|Citius, Altius, Fortius, unless you put in the third best performance on your team.
Clan J. gathered around the holoscreen last night to watch the women’s gymnastics qualification round. NBC’s coverage was only trivially problematic, because the United States were in the first group.
You see, four teams rotate through the four apparatuses (apparati?). When they’re done, four more teams go, then four more teams go. The US performed in one of the first two groups ahead of the Russians and Chinese (aka, their real competetion).The Americans came out on top of the preliminary round and are headed into the team All Around finals on Tuesday, which is not a surprise, they’re quite good, and the Russians aren’t the same without the Ukrainians. Team’s 5-8 will perform first, then the US, Russia, China and Romania will perform at the same time. Dr. J. would be shocked if the 5th place qualifying team, Great Britain will perform such that they capture bronze, but wierder things have happened. Because teams 1-4 will be performing Tuesday night, the atmosphere in the arena will be far more electric.
Tonight’s festivities did not only determine the seeding for the team All-Around
, but it also determined the seeding for the individual All-Around and the individual Apparatus finals
. The big controversy of the night (and there always is controversy when judges, rather than points or clocks determine the scores) is with a rule that everyone knew about going into the olympics.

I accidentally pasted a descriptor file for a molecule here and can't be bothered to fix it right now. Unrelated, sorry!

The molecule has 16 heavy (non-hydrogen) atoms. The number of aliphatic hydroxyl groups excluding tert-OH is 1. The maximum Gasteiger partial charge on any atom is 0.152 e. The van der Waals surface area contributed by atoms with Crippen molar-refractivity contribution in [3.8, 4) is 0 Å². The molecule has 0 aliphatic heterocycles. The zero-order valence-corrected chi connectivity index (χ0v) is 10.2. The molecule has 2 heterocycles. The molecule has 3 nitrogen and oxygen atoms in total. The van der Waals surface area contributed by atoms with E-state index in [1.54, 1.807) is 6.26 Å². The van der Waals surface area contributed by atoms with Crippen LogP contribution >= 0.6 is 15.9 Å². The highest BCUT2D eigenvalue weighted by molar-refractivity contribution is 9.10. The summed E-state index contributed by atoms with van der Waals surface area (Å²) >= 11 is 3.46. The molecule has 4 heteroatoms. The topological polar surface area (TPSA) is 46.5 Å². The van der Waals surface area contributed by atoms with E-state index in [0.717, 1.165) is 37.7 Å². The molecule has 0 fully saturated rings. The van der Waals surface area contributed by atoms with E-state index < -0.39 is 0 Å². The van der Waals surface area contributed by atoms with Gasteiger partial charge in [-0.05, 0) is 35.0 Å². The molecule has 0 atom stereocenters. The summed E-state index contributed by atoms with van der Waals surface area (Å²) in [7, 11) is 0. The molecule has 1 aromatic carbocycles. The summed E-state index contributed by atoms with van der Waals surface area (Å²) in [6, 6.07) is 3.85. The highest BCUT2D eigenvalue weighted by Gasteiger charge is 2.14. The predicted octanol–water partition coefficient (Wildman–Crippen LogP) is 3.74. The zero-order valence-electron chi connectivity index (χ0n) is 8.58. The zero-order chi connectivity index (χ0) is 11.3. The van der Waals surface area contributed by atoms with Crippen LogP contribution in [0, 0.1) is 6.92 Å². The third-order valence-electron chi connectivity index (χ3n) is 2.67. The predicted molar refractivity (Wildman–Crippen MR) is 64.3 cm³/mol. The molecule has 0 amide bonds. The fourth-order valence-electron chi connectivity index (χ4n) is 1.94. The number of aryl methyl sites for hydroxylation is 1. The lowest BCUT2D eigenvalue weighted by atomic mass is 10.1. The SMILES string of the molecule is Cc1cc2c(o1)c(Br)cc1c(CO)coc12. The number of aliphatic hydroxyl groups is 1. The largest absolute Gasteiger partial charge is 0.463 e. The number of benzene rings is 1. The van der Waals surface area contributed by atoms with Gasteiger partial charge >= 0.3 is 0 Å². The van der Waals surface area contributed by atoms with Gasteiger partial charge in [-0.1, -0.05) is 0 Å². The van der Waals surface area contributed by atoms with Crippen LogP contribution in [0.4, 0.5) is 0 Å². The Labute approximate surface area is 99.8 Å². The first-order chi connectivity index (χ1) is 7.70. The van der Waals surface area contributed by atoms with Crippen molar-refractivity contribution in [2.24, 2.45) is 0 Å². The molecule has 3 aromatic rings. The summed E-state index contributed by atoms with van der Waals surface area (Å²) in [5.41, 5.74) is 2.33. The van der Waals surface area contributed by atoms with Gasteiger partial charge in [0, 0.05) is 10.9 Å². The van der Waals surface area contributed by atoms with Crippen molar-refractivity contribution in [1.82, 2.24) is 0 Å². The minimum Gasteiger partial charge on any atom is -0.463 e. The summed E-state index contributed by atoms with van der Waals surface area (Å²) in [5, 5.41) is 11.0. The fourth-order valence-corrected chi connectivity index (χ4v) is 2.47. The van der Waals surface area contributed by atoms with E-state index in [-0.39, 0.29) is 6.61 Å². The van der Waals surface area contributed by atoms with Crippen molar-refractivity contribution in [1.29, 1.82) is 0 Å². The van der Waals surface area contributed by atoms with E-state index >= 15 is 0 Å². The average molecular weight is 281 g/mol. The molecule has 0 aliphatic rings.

That rule is that only two individuals from each team will make cut of twenty-four who make the individual All-Around finals
. The rule was placed to prevent a monopoly of individual slots to the individuals from the best teams. But frankly it is a stupid rule. It blocked the third
place individual from four of the five best teams from making the cut. It is a rule whose impact would have been trivial with regard to national diversity within the finalist pool, but had a devastating impact on individual achievers.
As a consequence of that rule, the reigning world champion and 4th place finisher Jordyn (yeah, with a y) Wieber didn’t make the cut. Nor did the 12th place Russian, 21st place Brit, and 22nd place Chinese gymnasts. They were replaced with the 25th place French, 26th place Polish, 27th place Japanese and 28th place Australian gymnasts.
Of course NBC is playing up the controversy, with Bob Costas bear-baiting Bela Karolyi, who of course thinks that the rule is horse-pucky.
Now Dr. J. is in agreement with NBC for once. This rule screwed 4 individuals, including a potential medalist in hopes of giving France, Poland, Japan and Australia their fair share. It wasn’t as if the top teams monopolized the slots. Indeed, the US team used a vault specialist (McKayla Maroney) to crush that event, and that move itself prevented two of its 5 athletes from even qualifying for the individual All-Around.
Let Dr. J. reiterate, everybody knew the rules going in, but it doesn’t make anyone feel any better. But alas, such is the way the Progressive Movement, including its Olympic Arm.
Diversity trumps achievement, as the Czar lamented yesterday.
A 4th place athlete is replaced with a 25th place athlete in the All Around finals. That won’t teach the kids to be the best they can be, it will teach them to obtain dual citizenship.
Dr. J. wishes Ms. Wieber the best in the team All-Around finals and encourages and entreats her to perform her best. It is his wish that her individual score in the team All-Around is higher than the individual All-Around medalist. That would be an impressive achievement.